Baby Chicks Pattern
Robertson’s new endeavor had only one problem, the town of Chelsea is close to the ocean and that great sea air was distressing the crackling process and they had to move.  They found a great site about 15 miles away in the delightfully landlocked town of Dedham, hence changing the name to Dedham Pottery.  The blue and white pottery was a huge commercial success. They did briefly  introduce a green line of Dedham Pottery that was no popular at all. A green Dedham piece is a rare find.

This new success allowed Hugh Robertson to go back to making his dragon’s blood vases as well as continuing his experiments with glazes, making one glaze that had the look of lava. Sadly he died in 1908.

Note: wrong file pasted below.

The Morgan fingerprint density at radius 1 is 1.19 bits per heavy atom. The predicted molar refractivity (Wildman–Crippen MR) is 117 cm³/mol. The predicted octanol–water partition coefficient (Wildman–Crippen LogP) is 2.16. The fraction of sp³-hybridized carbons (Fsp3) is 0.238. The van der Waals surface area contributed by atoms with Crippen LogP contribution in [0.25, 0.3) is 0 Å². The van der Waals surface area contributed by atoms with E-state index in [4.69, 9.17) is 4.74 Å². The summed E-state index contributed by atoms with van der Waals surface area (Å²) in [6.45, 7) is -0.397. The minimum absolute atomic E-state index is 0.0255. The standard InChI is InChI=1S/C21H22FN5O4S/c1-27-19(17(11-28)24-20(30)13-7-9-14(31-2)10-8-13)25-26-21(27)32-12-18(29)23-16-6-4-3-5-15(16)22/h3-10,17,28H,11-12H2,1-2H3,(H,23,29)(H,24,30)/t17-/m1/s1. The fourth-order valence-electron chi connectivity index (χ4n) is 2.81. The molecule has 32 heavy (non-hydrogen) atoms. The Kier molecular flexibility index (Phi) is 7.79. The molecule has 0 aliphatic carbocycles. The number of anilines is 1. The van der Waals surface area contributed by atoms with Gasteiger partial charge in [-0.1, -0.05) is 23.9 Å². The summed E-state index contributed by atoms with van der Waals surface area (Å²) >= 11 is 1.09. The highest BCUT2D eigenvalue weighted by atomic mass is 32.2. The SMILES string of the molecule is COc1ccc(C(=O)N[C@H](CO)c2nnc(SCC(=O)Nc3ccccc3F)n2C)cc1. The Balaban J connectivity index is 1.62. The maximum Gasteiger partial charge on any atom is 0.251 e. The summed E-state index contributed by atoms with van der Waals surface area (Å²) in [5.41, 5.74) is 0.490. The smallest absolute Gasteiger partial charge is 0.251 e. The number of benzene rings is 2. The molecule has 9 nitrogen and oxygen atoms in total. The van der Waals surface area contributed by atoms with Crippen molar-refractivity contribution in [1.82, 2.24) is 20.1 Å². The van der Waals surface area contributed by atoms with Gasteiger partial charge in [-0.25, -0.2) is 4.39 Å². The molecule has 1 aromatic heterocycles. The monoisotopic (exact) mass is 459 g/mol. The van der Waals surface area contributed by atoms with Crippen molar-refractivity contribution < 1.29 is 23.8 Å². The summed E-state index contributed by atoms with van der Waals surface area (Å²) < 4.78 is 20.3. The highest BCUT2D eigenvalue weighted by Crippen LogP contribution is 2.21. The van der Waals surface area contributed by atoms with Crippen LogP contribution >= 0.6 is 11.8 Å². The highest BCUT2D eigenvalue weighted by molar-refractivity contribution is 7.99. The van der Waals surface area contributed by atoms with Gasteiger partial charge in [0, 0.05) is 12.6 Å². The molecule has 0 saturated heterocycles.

Sold for $1200 at Auction
Hugh’s son William Robertson would take over the Dedham pottery and keep producing their popular rabbits and continued to produce 50 more animal and nature themes including: turkeys, swans, ducks, turtles, butterflies, roses, lilies, azaleas, trees, and rare experimental patterns like the double scottie dog plate pictured on the left. It’s important to know that every piece of Dedham pottery is decorated by hand, not stamped or stenciled, making each piece unique.

Why Rabbits?
The first rabbit design was created by art student Alice Morse and her professor Joseph Lindon Smith of the Museum of Fine Arts School in Boston. A contest was held to make the first design for the crackled pottery line, and if you can believe it, the pair won the $25 cash prize. That prize calculates in to about $700.00 today.